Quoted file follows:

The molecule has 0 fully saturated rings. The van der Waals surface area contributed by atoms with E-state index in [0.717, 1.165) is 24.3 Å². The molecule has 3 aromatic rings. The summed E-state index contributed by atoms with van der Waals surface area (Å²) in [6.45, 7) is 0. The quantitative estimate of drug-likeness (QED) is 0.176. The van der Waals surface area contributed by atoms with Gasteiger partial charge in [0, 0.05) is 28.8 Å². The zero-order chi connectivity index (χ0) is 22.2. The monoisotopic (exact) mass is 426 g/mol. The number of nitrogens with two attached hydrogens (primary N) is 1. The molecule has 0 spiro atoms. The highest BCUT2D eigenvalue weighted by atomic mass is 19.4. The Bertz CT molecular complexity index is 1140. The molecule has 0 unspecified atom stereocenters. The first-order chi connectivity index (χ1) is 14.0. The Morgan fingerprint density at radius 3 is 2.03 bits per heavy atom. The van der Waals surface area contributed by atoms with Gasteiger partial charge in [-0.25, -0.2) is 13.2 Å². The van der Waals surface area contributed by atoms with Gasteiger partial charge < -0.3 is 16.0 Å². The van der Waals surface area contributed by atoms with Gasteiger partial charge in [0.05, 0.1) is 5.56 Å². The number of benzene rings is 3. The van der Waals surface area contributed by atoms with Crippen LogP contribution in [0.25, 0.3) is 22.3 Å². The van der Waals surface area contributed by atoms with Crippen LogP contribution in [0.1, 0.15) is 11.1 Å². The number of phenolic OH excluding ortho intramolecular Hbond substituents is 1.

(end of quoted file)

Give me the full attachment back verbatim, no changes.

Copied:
The molecule has 0 fully saturated rings. The van der Waals surface area contributed by atoms with E-state index in [0.717, 1.165) is 24.3 Å². The molecule has 3 aromatic rings. The summed E-state index contributed by atoms with van der Waals surface area (Å²) in [6.45, 7) is 0. The quantitative estimate of drug-likeness (QED) is 0.176. The van der Waals surface area contributed by atoms with Gasteiger partial charge in [0, 0.05) is 28.8 Å². The zero-order chi connectivity index (χ0) is 22.2. The monoisotopic (exact) mass is 426 g/mol. The number of nitrogens with two attached hydrogens (primary N) is 1. The molecule has 0 spiro atoms. The highest BCUT2D eigenvalue weighted by atomic mass is 19.4. The Bertz CT molecular complexity index is 1140. The molecule has 0 unspecified atom stereocenters. The first-order chi connectivity index (χ1) is 14.0. The Morgan fingerprint density at radius 3 is 2.03 bits per heavy atom. The van der Waals surface area contributed by atoms with Gasteiger partial charge in [-0.25, -0.2) is 13.2 Å². The van der Waals surface area contributed by atoms with Gasteiger partial charge < -0.3 is 16.0 Å². The van der Waals surface area contributed by atoms with Gasteiger partial charge in [0.05, 0.1) is 5.56 Å². The number of benzene rings is 3. The van der Waals surface area contributed by atoms with Crippen LogP contribution in [0.25, 0.3) is 22.3 Å². The van der Waals surface area contributed by atoms with Crippen LogP contribution in [0.1, 0.15) is 11.1 Å². The number of phenolic OH excluding ortho intramolecular Hbond substituents is 1.